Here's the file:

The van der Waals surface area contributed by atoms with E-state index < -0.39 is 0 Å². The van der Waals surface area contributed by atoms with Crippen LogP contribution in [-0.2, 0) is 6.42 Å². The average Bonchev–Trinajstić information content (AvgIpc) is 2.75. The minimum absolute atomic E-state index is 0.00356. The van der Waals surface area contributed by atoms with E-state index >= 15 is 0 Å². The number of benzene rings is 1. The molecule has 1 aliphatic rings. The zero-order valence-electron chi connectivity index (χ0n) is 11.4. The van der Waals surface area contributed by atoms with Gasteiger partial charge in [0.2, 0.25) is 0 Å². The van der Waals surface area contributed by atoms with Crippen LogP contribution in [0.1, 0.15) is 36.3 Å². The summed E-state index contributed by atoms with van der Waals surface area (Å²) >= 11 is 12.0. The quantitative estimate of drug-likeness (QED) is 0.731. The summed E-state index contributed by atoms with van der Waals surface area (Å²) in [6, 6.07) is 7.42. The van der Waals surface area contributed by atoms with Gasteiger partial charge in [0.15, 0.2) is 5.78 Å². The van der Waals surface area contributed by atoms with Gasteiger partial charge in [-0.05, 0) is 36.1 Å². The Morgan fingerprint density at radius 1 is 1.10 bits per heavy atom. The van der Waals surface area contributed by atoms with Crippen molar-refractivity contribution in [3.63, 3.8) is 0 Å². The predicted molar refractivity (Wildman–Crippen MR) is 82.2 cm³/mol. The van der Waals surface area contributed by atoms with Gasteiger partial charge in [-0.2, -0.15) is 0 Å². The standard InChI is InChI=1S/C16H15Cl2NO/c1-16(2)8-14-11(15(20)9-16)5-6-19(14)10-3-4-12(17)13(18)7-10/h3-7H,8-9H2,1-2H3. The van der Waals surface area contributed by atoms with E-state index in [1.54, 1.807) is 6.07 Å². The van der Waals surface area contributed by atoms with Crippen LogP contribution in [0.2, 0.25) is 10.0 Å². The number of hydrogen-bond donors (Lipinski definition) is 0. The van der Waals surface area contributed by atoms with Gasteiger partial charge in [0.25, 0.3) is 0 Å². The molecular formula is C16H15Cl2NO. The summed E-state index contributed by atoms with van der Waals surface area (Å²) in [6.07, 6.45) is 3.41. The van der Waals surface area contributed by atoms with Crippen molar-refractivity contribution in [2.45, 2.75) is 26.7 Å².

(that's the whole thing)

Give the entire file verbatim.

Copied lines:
The van der Waals surface area contributed by atoms with E-state index < -0.39 is 0 Å². The van der Waals surface area contributed by atoms with Crippen LogP contribution in [-0.2, 0) is 6.42 Å². The average Bonchev–Trinajstić information content (AvgIpc) is 2.75. The minimum absolute atomic E-state index is 0.00356. The van der Waals surface area contributed by atoms with E-state index >= 15 is 0 Å². The number of benzene rings is 1. The molecule has 1 aliphatic rings. The zero-order valence-electron chi connectivity index (χ0n) is 11.4. The van der Waals surface area contributed by atoms with Gasteiger partial charge in [0.2, 0.25) is 0 Å². The van der Waals surface area contributed by atoms with Crippen LogP contribution in [0.1, 0.15) is 36.3 Å². The summed E-state index contributed by atoms with van der Waals surface area (Å²) >= 11 is 12.0. The quantitative estimate of drug-likeness (QED) is 0.731. The summed E-state index contributed by atoms with van der Waals surface area (Å²) in [6, 6.07) is 7.42. The van der Waals surface area contributed by atoms with Gasteiger partial charge in [0.15, 0.2) is 5.78 Å². The van der Waals surface area contributed by atoms with Gasteiger partial charge in [-0.05, 0) is 36.1 Å². The Morgan fingerprint density at radius 1 is 1.10 bits per heavy atom. The van der Waals surface area contributed by atoms with Crippen molar-refractivity contribution in [3.63, 3.8) is 0 Å². The predicted molar refractivity (Wildman–Crippen MR) is 82.2 cm³/mol. The van der Waals surface area contributed by atoms with Gasteiger partial charge in [-0.2, -0.15) is 0 Å². The standard InChI is InChI=1S/C16H15Cl2NO/c1-16(2)8-14-11(15(20)9-16)5-6-19(14)10-3-4-12(17)13(18)7-10/h3-7H,8-9H2,1-2H3. The van der Waals surface area contributed by atoms with E-state index in [1.54, 1.807) is 6.07 Å². The van der Waals surface area contributed by atoms with Crippen LogP contribution in [0.2, 0.25) is 10.0 Å². The number of hydrogen-bond donors (Lipinski definition) is 0. The van der Waals surface area contributed by atoms with Gasteiger partial charge in [0.25, 0.3) is 0 Å². The molecular formula is C16H15Cl2NO. The summed E-state index contributed by atoms with van der Waals surface area (Å²) in [6.07, 6.45) is 3.41. The van der Waals surface area contributed by atoms with Crippen molar-refractivity contribution in [2.45, 2.75) is 26.7 Å².